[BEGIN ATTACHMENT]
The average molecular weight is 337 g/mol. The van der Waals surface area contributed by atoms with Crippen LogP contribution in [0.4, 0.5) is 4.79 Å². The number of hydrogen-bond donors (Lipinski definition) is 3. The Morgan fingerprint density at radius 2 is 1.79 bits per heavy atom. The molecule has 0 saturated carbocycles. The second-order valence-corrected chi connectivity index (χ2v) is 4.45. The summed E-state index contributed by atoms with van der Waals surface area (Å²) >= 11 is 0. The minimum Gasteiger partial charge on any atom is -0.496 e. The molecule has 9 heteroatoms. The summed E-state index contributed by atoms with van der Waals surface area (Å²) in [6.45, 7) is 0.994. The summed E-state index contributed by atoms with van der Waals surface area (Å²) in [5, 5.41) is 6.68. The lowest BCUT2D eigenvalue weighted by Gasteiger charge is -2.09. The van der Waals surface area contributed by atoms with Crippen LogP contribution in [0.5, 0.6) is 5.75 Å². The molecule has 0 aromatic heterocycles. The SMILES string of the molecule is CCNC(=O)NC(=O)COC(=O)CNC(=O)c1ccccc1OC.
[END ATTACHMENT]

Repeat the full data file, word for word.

The average molecular weight is 337 g/mol. The van der Waals surface area contributed by atoms with Crippen LogP contribution in [0.4, 0.5) is 4.79 Å². The number of hydrogen-bond donors (Lipinski definition) is 3. The Morgan fingerprint density at radius 2 is 1.79 bits per heavy atom. The molecule has 0 saturated carbocycles. The second-order valence-corrected chi connectivity index (χ2v) is 4.45. The summed E-state index contributed by atoms with van der Waals surface area (Å²) >= 11 is 0. The minimum Gasteiger partial charge on any atom is -0.496 e. The molecule has 9 heteroatoms. The summed E-state index contributed by atoms with van der Waals surface area (Å²) in [6.45, 7) is 0.994. The summed E-state index contributed by atoms with van der Waals surface area (Å²) in [5, 5.41) is 6.68. The lowest BCUT2D eigenvalue weighted by Gasteiger charge is -2.09. The van der Waals surface area contributed by atoms with Crippen LogP contribution in [0.5, 0.6) is 5.75 Å². The molecule has 0 aromatic heterocycles. The SMILES string of the molecule is CCNC(=O)NC(=O)COC(=O)CNC(=O)c1ccccc1OC.